-2000 Chevy K3500 CC DRW 7.4L, Auto; 2000 Arctic Fox 1150 WB; 1999 Bayliner Capri 1800LS Outboard
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Matthew_B

The boonies near Dallas, Oregon

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Posted: 03/31/06 03:03pm Link  |  Print  |  Notify Moderator

In my case, I'm not airing them down for sand driving, just down to 35 PSI for empty driving if I'm not going to pull or haul weight for a while. It really helps the ride, particularly if I don't have the truck cap on. Here is what I did to help:
I took a tire inflator like one of these:
[image]
I bought it at a local auto parts store.
At the tire connection of the inflator I added a T and put a second hose on. I discarded the existing chuck and added this to one hose:
[image]
and this to the other hose:
[image]
They both lock onto the valve stem and stay put until released. I bought them both from tireproducts.com. Both chucks are CLOSED chucks meaning that they hold air when not hooked to a valve stem. Inflators normally come with OPEN chucks that vent when not connected to a valve stem. By using the closed chucks, I can have one connected and the other chuck won't dump the air.
I put on a quick connect on at the inlet. If it is connected to my air line, it works as an inflator. With the quick connect not hooked to anything, hitting the inflator handle will dump air from the tires. It's convenient that I can dump air and at any time I can check the air pressure by letting go of the valve and the built in gauge gives me the pressure.
I can connect to my inside dual using the straight chuck and connect to the outside dual with the angled chuck. I fill or vent both dual tires at the same time. This way I know they are EXACTLY the same pressure. My front tires have the 135° valve stems so the straight on chuck works best. For my other vehicles, I use the angled chuck.
Matthew





Silverado Kid

Southern California

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Posted: 04/01/06 02:29am Link  |  Print  |  Notify Moderator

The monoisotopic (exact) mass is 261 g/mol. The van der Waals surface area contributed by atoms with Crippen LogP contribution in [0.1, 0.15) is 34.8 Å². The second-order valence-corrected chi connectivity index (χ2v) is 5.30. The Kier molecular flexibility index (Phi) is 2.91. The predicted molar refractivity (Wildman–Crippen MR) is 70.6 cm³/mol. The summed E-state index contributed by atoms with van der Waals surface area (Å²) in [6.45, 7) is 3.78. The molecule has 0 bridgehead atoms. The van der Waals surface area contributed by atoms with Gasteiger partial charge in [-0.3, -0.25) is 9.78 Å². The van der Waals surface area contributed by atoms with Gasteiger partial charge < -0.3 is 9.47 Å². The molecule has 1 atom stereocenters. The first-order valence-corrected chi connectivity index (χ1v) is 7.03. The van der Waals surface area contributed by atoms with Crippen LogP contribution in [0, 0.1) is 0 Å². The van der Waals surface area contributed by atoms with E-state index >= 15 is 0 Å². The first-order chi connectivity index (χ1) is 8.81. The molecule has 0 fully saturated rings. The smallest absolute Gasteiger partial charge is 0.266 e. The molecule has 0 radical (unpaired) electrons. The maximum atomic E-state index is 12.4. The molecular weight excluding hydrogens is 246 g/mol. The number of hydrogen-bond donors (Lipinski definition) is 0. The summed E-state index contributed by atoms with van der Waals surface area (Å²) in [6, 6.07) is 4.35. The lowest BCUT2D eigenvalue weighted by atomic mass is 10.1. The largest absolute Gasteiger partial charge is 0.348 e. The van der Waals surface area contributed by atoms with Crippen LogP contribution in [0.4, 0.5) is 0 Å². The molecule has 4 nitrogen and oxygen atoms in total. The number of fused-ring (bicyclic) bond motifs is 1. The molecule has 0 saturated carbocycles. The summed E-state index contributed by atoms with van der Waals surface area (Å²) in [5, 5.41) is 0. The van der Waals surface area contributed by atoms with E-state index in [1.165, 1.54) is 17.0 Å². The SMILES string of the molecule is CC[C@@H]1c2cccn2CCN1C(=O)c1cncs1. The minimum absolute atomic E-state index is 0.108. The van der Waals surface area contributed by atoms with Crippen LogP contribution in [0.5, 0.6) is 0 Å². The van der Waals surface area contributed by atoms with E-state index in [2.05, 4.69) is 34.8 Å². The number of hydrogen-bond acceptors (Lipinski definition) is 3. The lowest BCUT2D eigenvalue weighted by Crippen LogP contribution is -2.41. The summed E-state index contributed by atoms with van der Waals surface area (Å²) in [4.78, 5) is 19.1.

I am not trying to hijack your thread, but I notice someone mentioned "Crossfire" above. Does anyone have any negative or postive experiances? It seems like a good idea. As long as it can close the good tire in a blow out.


Chuck Coughlin
"> "ON THE ROAD AGAIN"

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joec

Salem and Lakeview Oregon

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Posted: 04/01/06 10:47am Link  |  Print  |  Notify Moderator

I don't know if this will work for your application but this is what we use in the shops for checking the dual tires on our trucks. I also use this at home and on the road.

Dual Head Lock Tire Air Chuck

This makes it easy to get at the valve stem no matter what direction that they are pointed.

Well almost any direction[emoticon]


2006 F-350 PSD DRW - 2004 Eagle Cap 950 - Rancho 9000s - Ride Rites and "> "Homemade Super Bump Stops" ">


F350OilBurner

Central MA

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Posted: 04/01/06 07:05am Link  |  Print  |  Notify Moderator

No hijack Chuck, I'd like to know that as well. It seems like a sophisticated version of the tire equalization devices I've run across. The ones that basically give you two flats if one leaks.

I'm going to have to give further thought to Matthew_B's solution. It sounds interesting but I haven't quite got it figured out yet. I must be a little slow on the uptake this morning.

Thanks for the ideas guys and please keep them coming. Right now I'm leaning toward having different valve stems installed. I probably should have mentioned I have 17" aluminum wheels with steel wheels on the inner rear duals. I am probably not going to rotate them.

BradW

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Posted: 04/01/06 07:37am Link  |  Print  |  Notify Moderator

I'm following this thread also. I hate to say it, but I haven't even check the air in my tires yet at 600 miles. I looked for the inner tire valve once and couldn't even see it.

I like Mathew_B's idea. I also like the idea of the permanent extenders installed in the rim.


Wake Up America
1996 Lance 500 and 2006 F-350 PSD 4X4 DRW